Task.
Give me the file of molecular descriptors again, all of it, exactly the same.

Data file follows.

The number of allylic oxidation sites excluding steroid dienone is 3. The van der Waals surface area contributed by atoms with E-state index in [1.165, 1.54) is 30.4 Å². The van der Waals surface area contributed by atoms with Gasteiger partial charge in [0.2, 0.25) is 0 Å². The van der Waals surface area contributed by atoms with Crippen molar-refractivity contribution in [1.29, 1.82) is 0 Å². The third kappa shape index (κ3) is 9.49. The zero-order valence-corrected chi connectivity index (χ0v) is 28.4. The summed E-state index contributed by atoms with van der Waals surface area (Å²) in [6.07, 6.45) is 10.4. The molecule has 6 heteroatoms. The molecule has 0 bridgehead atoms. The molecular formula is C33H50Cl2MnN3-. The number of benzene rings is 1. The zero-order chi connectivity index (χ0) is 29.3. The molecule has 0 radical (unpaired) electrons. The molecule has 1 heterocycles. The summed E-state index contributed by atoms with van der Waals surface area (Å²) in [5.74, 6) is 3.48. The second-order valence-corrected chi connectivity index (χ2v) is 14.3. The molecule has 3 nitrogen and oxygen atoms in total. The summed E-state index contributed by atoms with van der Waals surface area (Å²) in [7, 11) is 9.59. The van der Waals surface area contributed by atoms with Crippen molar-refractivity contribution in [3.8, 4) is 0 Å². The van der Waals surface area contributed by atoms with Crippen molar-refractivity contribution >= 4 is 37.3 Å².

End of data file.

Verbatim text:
The number of allylic oxidation sites excluding steroid dienone is 3. The van der Waals surface area contributed by atoms with E-state index in [1.165, 1.54) is 30.4 Å². The van der Waals surface area contributed by atoms with Gasteiger partial charge in [0.2, 0.25) is 0 Å². The van der Waals surface area contributed by atoms with Crippen molar-refractivity contribution in [1.29, 1.82) is 0 Å². The third kappa shape index (κ3) is 9.49. The zero-order valence-corrected chi connectivity index (χ0v) is 28.4. The summed E-state index contributed by atoms with van der Waals surface area (Å²) in [6.07, 6.45) is 10.4. The molecule has 6 heteroatoms. The molecule has 0 bridgehead atoms. The molecular formula is C33H50Cl2MnN3-. The number of benzene rings is 1. The zero-order chi connectivity index (χ0) is 29.3. The molecule has 0 radical (unpaired) electrons. The molecule has 1 heterocycles. The summed E-state index contributed by atoms with van der Waals surface area (Å²) in [5.74, 6) is 3.48. The second-order valence-corrected chi connectivity index (χ2v) is 14.3. The molecule has 3 nitrogen and oxygen atoms in total. The summed E-state index contributed by atoms with van der Waals surface area (Å²) in [7, 11) is 9.59. The van der Waals surface area contributed by atoms with Crippen molar-refractivity contribution in [3.8, 4) is 0 Å². The van der Waals surface area contributed by atoms with Crippen molar-refractivity contribution >= 4 is 37.3 Å².